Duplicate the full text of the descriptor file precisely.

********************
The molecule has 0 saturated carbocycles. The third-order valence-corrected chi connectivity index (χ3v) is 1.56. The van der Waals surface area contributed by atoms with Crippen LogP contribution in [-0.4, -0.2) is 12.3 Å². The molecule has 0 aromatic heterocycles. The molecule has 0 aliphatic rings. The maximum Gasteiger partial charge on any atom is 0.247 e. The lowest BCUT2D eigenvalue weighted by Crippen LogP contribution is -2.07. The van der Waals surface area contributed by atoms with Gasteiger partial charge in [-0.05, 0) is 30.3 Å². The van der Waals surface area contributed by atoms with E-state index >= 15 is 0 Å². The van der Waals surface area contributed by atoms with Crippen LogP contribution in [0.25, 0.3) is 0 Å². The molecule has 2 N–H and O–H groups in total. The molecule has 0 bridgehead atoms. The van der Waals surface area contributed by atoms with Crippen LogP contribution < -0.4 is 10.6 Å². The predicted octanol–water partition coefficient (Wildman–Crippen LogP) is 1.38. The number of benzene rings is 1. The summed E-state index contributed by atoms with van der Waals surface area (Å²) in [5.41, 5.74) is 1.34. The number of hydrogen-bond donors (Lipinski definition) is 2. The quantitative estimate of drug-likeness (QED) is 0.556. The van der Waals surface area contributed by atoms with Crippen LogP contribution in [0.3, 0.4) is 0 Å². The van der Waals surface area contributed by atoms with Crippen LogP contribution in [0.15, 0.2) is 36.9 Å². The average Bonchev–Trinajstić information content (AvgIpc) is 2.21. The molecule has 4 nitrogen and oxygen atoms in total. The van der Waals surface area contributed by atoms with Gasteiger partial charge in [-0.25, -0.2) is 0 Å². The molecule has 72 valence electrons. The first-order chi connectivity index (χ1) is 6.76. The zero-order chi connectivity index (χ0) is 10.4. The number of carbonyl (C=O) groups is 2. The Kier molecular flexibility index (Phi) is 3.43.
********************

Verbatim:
The molecule has 0 saturated carbocycles. The third-order valence-corrected chi connectivity index (χ3v) is 1.56. The van der Waals surface area contributed by atoms with Crippen LogP contribution in [-0.4, -0.2) is 12.3 Å². The molecule has 0 aromatic heterocycles. The molecule has 0 aliphatic rings. The maximum Gasteiger partial charge on any atom is 0.247 e. The lowest BCUT2D eigenvalue weighted by Crippen LogP contribution is -2.07. The van der Waals surface area contributed by atoms with Gasteiger partial charge in [-0.05, 0) is 30.3 Å². The van der Waals surface area contributed by atoms with E-state index >= 15 is 0 Å². The van der Waals surface area contributed by atoms with Crippen LogP contribution in [0.25, 0.3) is 0 Å². The molecule has 2 N–H and O–H groups in total. The molecule has 0 bridgehead atoms. The van der Waals surface area contributed by atoms with Crippen LogP contribution < -0.4 is 10.6 Å². The predicted octanol–water partition coefficient (Wildman–Crippen LogP) is 1.38. The number of benzene rings is 1. The summed E-state index contributed by atoms with van der Waals surface area (Å²) in [5.41, 5.74) is 1.34. The number of hydrogen-bond donors (Lipinski definition) is 2. The quantitative estimate of drug-likeness (QED) is 0.556. The van der Waals surface area contributed by atoms with Crippen LogP contribution in [0.3, 0.4) is 0 Å². The van der Waals surface area contributed by atoms with Crippen LogP contribution in [0.15, 0.2) is 36.9 Å². The average Bonchev–Trinajstić information content (AvgIpc) is 2.21. The molecule has 4 nitrogen and oxygen atoms in total. The van der Waals surface area contributed by atoms with Gasteiger partial charge in [-0.25, -0.2) is 0 Å². The molecule has 72 valence electrons. The first-order chi connectivity index (χ1) is 6.76. The zero-order chi connectivity index (χ0) is 10.4. The number of carbonyl (C=O) groups is 2. The Kier molecular flexibility index (Phi) is 3.43.